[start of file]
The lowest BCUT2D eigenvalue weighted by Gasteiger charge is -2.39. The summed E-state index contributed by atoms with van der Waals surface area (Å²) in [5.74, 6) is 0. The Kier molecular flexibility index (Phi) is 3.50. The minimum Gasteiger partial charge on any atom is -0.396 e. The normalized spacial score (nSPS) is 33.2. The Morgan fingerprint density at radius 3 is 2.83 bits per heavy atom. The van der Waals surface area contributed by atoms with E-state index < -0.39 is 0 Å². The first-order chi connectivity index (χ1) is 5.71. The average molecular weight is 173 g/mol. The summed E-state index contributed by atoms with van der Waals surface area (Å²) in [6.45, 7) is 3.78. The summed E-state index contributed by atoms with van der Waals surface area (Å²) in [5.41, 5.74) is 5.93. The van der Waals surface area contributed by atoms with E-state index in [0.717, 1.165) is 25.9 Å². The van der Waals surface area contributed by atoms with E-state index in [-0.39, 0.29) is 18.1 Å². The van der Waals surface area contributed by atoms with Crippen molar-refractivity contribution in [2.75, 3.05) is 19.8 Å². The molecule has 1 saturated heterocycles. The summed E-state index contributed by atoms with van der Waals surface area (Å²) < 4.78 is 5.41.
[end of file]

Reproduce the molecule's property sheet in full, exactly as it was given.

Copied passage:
The lowest BCUT2D eigenvalue weighted by Gasteiger charge is -2.39. The summed E-state index contributed by atoms with van der Waals surface area (Å²) in [5.74, 6) is 0. The Kier molecular flexibility index (Phi) is 3.50. The minimum Gasteiger partial charge on any atom is -0.396 e. The normalized spacial score (nSPS) is 33.2. The Morgan fingerprint density at radius 3 is 2.83 bits per heavy atom. The van der Waals surface area contributed by atoms with E-state index < -0.39 is 0 Å². The first-order chi connectivity index (χ1) is 5.71. The average molecular weight is 173 g/mol. The summed E-state index contributed by atoms with van der Waals surface area (Å²) in [6.45, 7) is 3.78. The summed E-state index contributed by atoms with van der Waals surface area (Å²) in [5.41, 5.74) is 5.93. The van der Waals surface area contributed by atoms with E-state index in [0.717, 1.165) is 25.9 Å². The van der Waals surface area contributed by atoms with E-state index in [-0.39, 0.29) is 18.1 Å². The van der Waals surface area contributed by atoms with Crippen molar-refractivity contribution in [2.75, 3.05) is 19.8 Å². The molecule has 1 saturated heterocycles. The summed E-state index contributed by atoms with van der Waals surface area (Å²) < 4.78 is 5.41.